Res­i­dents fume as water shed­ding ex­tends beyond 48 hours

Chronicle (Zimbabwe) - - Front Page - Cyn­thia Dube

THOU­SANDS of Bulawayo res­i­dents have been left stranded after coun­cil failed to stick to its pub­lished 48-hour weekly water shed­ding sched­ule.

A ma­jor­ity of sub­urbs that had water cut on Mon­day and were sup­posed to get it back on Wed­nes­day still did not have water yes­ter­day.

Sub­urbs that in­clude Gwa­ba­landa, Loben­gula, Cow­dray Park and Emakhan­deni were sup­posed to get water on Fri­day after it was cut on Wed­nes­day.

Fum­ing res­i­dents told The Chron­i­cle that there was water for a few hours on Fri­day be­fore it was cut off with­out warn­ing.

Scores of res­i­dents were car­ry­ing con­tain­ers, look­ing for water from sur­round­ing sub­urbs.

Un­scrupu­lous peo­ple in En­tum­bane, Gwa­ba­landa and parts of Cow­dray Park were yes­ter­day charg­ing res­i­dents up to $1 to get water from com­mu­nity bore­holes.

An ex­pla­na­tion could not be ob­tained from the Mayor Coun­cil­lor Martin Moyo or coun­cil’s se­nior pub­lic re­la­tions of­fi­cer Mrs Ne­sisa Mpofu as their mo­bile phones rang with­out be­ing an­swered.

En­tum­bane coun­cil­lor Gla­dys Ma­suku said they had no water since Mon­day, although it had come back briefly on Fri­day.

“I made a call to the city coun­cil and they told me that they’re aware of our prob­lem and they’re hop­ing that by Mon­day we will be hav­ing water. They said En­tum­bane is lo­cated in a steep area and that is the rea­son we don’t have water,” she said.

Mr Iso­lethu Baloyi (28) from Cow­dray Park said they had no water since Wed­nes­day.

“Our fam­ily has 13 mem­bers and all of us need to go to the toi­let. Truly speak­ing the city coun­cil is sup­posed to treat us like hu­man be­ings and stick to the water shed­ding time ta­ble,” said Mr Baloyi.

Ms Silibaziso Mab­hena (42) from Gwa­ba­landa said the four days they have spent with­out water was pos­ing a se­ri­ous health haz­ard.

“This sit­u­a­tion will cause health prob­lems. We used to col­lect water from the nearby bore­hole but it broke down yes­ter­day and for to­day we don’t know where we will get water,” said Ms Mab­hena.

Mr Bukhosi Ncube from Loben­gula said New Loben­gula, Old Loben­gula, Lu­veve and Emakhan­deni are de­pend­ing on a bore­hole in Lu­veve 4 sub­urb be­cause they are fetch­ing water free of charge.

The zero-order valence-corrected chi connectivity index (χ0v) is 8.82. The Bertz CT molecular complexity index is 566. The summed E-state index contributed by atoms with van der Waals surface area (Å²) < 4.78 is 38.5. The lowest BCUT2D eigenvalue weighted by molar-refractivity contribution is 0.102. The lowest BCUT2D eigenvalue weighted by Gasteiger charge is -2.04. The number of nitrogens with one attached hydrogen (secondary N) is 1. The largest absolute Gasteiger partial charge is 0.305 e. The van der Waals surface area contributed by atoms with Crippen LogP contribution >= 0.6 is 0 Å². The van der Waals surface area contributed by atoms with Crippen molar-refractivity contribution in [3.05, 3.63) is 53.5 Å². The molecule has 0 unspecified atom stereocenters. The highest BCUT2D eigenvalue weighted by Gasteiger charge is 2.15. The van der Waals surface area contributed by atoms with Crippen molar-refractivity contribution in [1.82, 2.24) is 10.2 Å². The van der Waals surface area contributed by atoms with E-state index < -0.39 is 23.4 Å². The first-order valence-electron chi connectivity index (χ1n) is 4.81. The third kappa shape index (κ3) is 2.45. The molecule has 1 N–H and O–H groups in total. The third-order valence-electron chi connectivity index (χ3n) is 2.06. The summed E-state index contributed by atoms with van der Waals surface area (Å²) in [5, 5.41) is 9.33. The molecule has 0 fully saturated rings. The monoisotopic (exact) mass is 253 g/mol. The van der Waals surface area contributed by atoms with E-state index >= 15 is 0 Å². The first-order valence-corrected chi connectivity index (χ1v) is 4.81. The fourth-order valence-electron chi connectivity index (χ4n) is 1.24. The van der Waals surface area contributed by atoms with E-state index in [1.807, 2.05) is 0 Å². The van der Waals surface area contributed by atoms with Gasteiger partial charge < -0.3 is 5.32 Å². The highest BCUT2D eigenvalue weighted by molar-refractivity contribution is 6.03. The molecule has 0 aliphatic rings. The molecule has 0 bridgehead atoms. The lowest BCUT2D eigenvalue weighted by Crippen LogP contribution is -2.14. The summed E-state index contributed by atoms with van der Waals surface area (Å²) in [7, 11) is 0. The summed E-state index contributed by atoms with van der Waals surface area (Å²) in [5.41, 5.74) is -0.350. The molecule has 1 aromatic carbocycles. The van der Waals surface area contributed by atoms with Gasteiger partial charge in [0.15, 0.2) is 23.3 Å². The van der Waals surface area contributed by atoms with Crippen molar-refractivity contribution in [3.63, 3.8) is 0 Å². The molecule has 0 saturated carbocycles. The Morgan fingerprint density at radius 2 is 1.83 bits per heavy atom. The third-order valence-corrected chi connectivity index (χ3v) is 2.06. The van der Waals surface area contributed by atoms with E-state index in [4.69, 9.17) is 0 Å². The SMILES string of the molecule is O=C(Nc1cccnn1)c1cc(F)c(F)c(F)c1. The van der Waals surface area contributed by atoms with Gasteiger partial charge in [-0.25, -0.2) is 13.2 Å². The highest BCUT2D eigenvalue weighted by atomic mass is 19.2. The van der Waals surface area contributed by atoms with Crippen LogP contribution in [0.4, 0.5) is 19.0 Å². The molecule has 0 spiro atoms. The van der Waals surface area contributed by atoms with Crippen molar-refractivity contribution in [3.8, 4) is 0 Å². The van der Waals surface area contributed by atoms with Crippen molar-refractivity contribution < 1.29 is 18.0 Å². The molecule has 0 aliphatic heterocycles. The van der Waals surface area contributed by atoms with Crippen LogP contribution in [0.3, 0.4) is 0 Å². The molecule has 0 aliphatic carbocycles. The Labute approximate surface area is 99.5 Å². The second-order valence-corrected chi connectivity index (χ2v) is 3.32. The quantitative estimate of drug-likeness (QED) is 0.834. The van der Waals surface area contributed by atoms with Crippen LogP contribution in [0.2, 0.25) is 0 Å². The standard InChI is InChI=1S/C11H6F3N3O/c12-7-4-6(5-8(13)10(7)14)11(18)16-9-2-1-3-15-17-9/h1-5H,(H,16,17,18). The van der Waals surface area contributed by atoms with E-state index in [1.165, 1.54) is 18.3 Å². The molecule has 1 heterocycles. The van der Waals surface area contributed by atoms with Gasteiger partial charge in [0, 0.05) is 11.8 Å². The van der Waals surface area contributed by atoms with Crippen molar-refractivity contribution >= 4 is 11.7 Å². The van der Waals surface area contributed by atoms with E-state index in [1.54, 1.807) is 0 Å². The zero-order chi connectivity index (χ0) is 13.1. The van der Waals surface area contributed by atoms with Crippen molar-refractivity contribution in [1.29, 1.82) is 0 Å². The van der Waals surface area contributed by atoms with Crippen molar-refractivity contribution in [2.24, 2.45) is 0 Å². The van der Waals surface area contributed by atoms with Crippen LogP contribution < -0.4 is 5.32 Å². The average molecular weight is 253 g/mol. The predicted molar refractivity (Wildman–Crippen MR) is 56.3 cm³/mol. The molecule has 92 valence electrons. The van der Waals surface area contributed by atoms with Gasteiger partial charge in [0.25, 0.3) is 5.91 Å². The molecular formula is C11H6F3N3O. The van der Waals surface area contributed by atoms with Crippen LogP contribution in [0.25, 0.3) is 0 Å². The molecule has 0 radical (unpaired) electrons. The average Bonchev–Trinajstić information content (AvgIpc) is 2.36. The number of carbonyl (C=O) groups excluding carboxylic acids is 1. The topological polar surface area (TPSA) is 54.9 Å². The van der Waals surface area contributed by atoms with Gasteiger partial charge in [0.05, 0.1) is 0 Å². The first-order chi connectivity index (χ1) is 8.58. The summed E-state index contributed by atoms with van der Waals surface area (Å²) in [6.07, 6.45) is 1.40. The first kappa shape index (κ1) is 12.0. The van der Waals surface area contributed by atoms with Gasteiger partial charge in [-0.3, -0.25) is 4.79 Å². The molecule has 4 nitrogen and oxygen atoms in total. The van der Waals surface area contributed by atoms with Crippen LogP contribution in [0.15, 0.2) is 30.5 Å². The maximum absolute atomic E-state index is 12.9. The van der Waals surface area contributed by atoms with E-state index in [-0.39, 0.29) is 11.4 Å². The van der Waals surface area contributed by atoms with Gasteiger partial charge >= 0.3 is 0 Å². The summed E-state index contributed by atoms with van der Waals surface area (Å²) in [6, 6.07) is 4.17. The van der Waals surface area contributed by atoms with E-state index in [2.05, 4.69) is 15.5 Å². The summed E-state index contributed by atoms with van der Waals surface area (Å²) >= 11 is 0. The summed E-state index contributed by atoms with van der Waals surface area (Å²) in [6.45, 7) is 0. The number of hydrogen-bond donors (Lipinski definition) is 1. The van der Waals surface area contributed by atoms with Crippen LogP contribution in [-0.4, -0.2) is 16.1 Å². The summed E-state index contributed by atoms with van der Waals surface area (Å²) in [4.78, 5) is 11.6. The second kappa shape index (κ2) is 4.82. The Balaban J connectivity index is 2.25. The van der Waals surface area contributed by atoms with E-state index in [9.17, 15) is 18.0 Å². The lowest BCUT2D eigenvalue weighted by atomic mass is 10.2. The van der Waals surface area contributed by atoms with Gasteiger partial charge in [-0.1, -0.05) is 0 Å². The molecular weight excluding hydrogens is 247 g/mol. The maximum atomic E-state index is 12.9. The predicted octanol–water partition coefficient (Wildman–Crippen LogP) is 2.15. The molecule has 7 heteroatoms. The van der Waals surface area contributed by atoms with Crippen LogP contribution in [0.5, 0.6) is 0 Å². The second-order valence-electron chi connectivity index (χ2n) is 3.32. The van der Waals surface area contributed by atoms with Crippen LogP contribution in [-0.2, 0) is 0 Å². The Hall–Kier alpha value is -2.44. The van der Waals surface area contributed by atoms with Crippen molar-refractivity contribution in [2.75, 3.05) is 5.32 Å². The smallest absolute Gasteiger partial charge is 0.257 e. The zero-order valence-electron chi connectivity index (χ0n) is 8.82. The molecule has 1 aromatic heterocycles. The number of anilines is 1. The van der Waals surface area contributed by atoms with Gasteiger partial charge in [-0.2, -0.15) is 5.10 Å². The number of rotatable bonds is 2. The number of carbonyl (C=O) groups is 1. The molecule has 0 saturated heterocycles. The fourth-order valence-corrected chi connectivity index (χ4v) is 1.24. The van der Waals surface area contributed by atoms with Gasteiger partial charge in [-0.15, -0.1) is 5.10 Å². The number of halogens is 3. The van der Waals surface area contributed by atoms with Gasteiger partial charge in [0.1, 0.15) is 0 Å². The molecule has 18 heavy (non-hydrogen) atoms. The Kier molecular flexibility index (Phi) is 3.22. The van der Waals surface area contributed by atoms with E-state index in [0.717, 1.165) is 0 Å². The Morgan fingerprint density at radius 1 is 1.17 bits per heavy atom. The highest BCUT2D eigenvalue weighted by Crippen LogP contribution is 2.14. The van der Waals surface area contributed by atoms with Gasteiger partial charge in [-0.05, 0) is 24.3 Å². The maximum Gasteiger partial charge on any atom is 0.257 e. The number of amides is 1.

“Peo­ple are fight­ing ev­ery­day here be­cause of water. Yes­ter­day some­one was rushed to Mpilo hos­pi­tal after be­ing stabbed by some­one fight­ing for water. The city coun­cil must do some­thing,” said Mr Ncube.

Res­i­dents said it was dif­fi­cult to co­op­er­ate with coun­cil in con­serv­ing water be­cause the lo­cal au­thor­ity seemed to be oper­at­ing in bad faith.

“I got enough water to last me two days. It’s been four days since I last had water. Coun­cil is be­ing ar­ro­gant be­cause they are not ex­plain­ing the sit­u­a­tion,” said Gogo MaNcube from Gwa­ba­landa.

“When they want to re­mind us to pay bills, they promptly send us smses. They can use the same plat­form to tell us about water but they choose to keep quiet. Next time I’ll just get as much water as I can be­cause the sched­ule is not re­li­able.”

Last month, res­i­dents urged the lo­cal au­thor­ity to tighten water ra­tioning in­stead of in­tro­duc­ing water shed­ding.

Water shed­ding is a sys­tem of con­serv­ing tap water by cut­ting sup­plies for a fixed pe­riod.

Ra­tioning en­tails putting a limit on the amount of water that house­holds can use in a day with­out cut­ting it off. Those who ex­ceed the limit are pe­nalised. Res­i­dents ar­gued that they ac­tu­ally use more water dur­ing shed­ding.

They said they keep plenty of water which they throw away to get fresh water when sup­plies are re­stored.

Res­i­dents said coun­cil loses thou­sands of litres of pu­ri­fied water through pipe bursts when pres­sure builds up in pipes when sup­plies are cut.

The city is fac­ing its worst water cri­sis in five years. Its six sup­ply dams, In­siza, Mt­shabezi, Inyankuni, Umz­ing­wane, Lower and Up­per Ncema are at about 30 per­cent of their col­lec­tive ca­pac­ity.

Al­ready, Up­per Ncema and Umz­ing­wane dams have been de­com­mis­sioned and more may fol­low if there is no sub­stan­tial rain in their catch­ment ar­eas in Mata­bele­land South.

The city faces a water cri­sis at the end of al­most ev­ery year and has been un­der water ra­tioning since 1984.

The per­ma­nent so­lu­tion to water short­ages in Bulawayo and Mata­bele­land is said to be the Na­tional Zam­bezi Water Pro­ject that was first tabled in 1912. — @cyn­thi­amthembo1.

Res­i­dents queue to fetch water at a bore­hole in Lu­veve 4, Bulawayo, yes­ter­day. The bore­hole also serves five nearby sub­urbs — (Pic­ture by Eliah Saushoma)

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